The Precision Neuroscopics team. Photo courtesy of the company's LinkedIn page.

Common neurological monitoring devices known as electroencephalograms (EEGs) often don’t detect brain activity very well in people who have coarse, dense hair. Arnelle Etienne, a Black woman who wears her hair in an Afro style, was an undergraduate engineering student at Carnegie Mellon University when she began to investigate why.

Etienne posed the question to researchers and professors at CMU, who then worked with her to come up with ways to adapt traditional EEGs — which use metal discs attached to the scalp — to improve the electrical signals and readings for people of color with thick hair.

Their efforts led to the launch of Precision Neuroscopics, a firm that develops caps, clips and braiding techniques for Black patients undergoing EEGs. 

On Tuesday night, the startup business won the top prize of $150,000 in the UpPrize competition, an innovation challenge funded by the BNY Mellon Foundation of Southwestern Pennsylvania to support ideas and tech-based solutions that address societal issues. 

The focus for this year’s UpPrize competition was on innovations that promote racial or economic justice. 

The winning team at Precision Neuroscopics says its products will make EEGs more accessible for Black people whose neurological conditions are frequently misdiagnosed because of their hair.

“An EEG doesn’t work on people with coarse, curly hair,” Jasmine Kwasa, the company’s chief technology officer, told an audience on Tuesday during the final pitch presentations at the August Wilson African American Cultural Center. “So it’s not accessible, and that’s a problem of equity.”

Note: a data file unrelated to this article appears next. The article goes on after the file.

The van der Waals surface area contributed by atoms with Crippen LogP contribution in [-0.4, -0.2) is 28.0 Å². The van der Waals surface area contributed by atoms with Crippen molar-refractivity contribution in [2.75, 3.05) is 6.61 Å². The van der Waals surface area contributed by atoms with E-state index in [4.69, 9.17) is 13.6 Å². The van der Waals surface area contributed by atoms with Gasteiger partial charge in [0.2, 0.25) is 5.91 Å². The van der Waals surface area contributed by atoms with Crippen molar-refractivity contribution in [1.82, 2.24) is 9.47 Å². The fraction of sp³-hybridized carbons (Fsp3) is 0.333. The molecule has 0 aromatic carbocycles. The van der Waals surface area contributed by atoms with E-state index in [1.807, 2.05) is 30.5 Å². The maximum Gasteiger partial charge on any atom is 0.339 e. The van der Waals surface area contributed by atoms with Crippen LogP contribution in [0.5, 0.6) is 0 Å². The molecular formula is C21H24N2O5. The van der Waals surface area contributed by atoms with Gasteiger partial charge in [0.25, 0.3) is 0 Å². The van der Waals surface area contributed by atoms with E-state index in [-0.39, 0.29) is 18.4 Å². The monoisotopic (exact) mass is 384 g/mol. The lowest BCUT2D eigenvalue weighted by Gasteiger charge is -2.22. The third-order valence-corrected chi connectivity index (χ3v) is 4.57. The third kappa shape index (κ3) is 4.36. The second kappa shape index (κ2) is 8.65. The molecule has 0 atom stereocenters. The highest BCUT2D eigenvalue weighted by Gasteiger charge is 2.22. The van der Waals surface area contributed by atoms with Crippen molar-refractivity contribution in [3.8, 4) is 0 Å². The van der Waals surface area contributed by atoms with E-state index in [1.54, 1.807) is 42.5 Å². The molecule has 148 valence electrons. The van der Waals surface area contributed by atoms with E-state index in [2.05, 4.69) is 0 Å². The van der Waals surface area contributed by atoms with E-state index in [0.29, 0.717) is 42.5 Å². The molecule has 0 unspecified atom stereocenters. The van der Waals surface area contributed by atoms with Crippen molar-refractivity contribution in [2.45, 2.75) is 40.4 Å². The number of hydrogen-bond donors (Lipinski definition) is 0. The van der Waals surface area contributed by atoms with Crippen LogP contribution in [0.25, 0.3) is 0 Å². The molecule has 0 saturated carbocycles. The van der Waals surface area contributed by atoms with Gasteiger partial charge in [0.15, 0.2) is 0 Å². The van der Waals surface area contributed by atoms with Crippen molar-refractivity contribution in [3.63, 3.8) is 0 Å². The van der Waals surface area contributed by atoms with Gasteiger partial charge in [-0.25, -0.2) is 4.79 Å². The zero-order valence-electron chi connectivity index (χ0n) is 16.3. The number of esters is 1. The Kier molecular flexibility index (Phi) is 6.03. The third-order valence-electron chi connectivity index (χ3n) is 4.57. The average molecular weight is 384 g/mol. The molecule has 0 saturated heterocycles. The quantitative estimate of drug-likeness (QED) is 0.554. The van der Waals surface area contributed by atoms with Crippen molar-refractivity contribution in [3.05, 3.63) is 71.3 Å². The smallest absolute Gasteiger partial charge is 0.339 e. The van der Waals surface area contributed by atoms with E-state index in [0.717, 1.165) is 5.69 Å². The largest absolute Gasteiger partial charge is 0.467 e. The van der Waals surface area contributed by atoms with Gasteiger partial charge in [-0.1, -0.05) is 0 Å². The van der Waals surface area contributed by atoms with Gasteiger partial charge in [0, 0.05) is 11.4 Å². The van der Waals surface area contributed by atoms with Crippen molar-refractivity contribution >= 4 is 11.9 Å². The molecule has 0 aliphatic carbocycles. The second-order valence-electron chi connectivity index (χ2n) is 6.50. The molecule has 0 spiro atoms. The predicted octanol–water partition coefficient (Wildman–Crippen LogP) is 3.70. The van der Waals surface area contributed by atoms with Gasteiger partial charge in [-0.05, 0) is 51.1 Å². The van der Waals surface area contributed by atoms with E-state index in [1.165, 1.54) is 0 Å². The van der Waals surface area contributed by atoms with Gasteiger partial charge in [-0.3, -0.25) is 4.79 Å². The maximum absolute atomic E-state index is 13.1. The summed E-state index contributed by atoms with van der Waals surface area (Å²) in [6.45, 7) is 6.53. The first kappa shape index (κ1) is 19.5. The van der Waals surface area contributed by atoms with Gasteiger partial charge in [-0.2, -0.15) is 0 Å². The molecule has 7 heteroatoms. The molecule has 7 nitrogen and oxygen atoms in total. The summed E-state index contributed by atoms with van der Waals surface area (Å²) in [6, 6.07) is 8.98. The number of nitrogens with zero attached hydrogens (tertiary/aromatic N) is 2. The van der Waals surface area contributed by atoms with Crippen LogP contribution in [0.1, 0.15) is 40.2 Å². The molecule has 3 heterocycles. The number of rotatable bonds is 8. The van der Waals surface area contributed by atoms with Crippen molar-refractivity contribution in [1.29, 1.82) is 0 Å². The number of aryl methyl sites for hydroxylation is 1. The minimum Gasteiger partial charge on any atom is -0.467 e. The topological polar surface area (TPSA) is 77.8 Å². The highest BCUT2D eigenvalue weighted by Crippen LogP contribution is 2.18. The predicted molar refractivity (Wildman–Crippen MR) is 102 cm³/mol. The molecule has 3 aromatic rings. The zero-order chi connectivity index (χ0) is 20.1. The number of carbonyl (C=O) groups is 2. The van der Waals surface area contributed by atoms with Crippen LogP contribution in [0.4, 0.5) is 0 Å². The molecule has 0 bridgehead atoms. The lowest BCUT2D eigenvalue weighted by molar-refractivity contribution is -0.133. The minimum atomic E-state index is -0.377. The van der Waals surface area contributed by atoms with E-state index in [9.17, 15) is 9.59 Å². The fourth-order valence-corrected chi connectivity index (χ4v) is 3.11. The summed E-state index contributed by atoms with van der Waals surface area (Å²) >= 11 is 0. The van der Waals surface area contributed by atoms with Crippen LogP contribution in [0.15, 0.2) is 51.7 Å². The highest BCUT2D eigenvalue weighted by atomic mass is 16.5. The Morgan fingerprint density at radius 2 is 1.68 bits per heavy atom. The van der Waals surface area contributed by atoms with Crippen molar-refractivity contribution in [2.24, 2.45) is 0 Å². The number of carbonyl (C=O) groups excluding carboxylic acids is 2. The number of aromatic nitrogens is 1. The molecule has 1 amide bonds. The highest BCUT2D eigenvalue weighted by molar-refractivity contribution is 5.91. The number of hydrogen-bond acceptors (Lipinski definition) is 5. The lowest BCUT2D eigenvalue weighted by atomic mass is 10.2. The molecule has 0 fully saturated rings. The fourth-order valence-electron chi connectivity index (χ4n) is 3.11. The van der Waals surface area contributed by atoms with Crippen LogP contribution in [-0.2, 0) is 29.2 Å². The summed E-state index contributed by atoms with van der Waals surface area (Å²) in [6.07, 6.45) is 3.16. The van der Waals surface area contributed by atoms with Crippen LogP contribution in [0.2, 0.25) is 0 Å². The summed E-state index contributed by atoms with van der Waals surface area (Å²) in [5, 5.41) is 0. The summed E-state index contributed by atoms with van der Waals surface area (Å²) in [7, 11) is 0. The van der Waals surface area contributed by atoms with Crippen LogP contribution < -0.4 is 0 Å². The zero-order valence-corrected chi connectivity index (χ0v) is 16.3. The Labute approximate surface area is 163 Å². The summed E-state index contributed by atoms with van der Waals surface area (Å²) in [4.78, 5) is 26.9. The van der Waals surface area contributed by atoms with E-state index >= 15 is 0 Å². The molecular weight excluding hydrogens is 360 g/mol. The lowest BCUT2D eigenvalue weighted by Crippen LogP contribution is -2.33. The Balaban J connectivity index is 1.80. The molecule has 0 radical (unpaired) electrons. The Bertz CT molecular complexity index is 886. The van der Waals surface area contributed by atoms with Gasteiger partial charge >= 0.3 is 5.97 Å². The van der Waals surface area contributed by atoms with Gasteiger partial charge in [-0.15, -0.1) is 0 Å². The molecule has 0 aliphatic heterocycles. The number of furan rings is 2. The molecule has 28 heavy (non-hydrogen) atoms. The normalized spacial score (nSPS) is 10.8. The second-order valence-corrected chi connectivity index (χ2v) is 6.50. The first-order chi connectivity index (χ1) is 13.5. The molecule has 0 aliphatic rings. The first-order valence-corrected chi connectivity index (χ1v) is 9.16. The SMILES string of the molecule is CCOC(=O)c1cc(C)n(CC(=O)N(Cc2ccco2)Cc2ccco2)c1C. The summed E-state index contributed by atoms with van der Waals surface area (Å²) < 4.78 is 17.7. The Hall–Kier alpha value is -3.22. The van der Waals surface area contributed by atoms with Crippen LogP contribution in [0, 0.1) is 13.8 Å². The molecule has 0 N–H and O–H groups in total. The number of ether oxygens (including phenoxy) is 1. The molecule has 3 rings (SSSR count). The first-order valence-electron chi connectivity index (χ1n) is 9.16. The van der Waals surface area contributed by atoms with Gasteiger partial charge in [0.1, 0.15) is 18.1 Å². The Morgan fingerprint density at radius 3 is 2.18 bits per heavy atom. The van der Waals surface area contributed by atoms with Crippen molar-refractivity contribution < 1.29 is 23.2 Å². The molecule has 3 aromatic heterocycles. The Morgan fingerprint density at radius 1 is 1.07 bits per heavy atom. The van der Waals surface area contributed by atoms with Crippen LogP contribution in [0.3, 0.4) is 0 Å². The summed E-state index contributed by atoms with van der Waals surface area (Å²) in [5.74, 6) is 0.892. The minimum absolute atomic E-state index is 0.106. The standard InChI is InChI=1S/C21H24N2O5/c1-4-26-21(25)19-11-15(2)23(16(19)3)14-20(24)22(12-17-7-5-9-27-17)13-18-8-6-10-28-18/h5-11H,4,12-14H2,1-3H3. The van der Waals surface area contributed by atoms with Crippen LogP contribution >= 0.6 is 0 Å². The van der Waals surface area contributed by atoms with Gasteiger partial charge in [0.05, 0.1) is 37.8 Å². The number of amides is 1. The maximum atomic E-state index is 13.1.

Jasmine Kwasa of Precision Neuroscopics. Photo courtesy of the company’s LinkedIn page.

Her team’s research found Black patients sometimes had to shave their heads to be tested with traditional EEGs, and were frequently excluded from neuro-clinical trials. 

Pulkit Grover, a co-founder and chief visionary officer at Precision Neuroscopics and professor of electrical engineering at CMU, says Etienne’s discovery of the problem with EEGs “was equally as important as finding the solution.”

Precision Neuroscopics, which is affiliated with CMU, was founded in 2015 and is based in Oakland. The startup has conducted trials on patients at UPMC Children’s Hospital of Pittsburgh. It’s also working on hardware and artificial intelligence technology that can bolster the efficacy of EEGs in detecting epilepsy and traumatic brain injuries, Kwasa said. 

A total of 70 applications were received for the UpPrize this year and all were eligible to attend free UpPrize boot camp sessions on sales, marketing, branding, media training and how to run a social enterprise. 

The UpPrize competition is administered by Innovation Works, a Pittsburgh-based investor in emerging tech startups. Since its launch in 2015, UpPrize has invested more than $2.5 million in grants and technical assistance in social innovation products and solutions.

This year’s second-place prize of $100,000 went to Meerkat Village, which has developed a platform and mobile app that allows parents of children with special needs to connect and communicate with providers, including teachers, therapists and counselors, so that they can better track a child’s progress. 

The third-place prize of $50,000 went to Make It Home Safe, which markets a smartphone app that provides real-time information to drivers and police officers involved in traffic stops. 

This year’s UpPrize judges were six independent volunteers from the academic, government and nonprofit sectors. 

Speaking before the semi-finalists presented their three-minute final pitches, Eric Boughner, chairman of BNY Mellon Pennsylvania, said the competition “is my favorite thing BNY Mellon does in Pittsburgh” because it involves collaboration with community entrepreneurs and focuses on diversity and “ideas for social good.” 

Joyce GannonContributor

Joyce Gannon is a Pittsburgh-based freelance writer.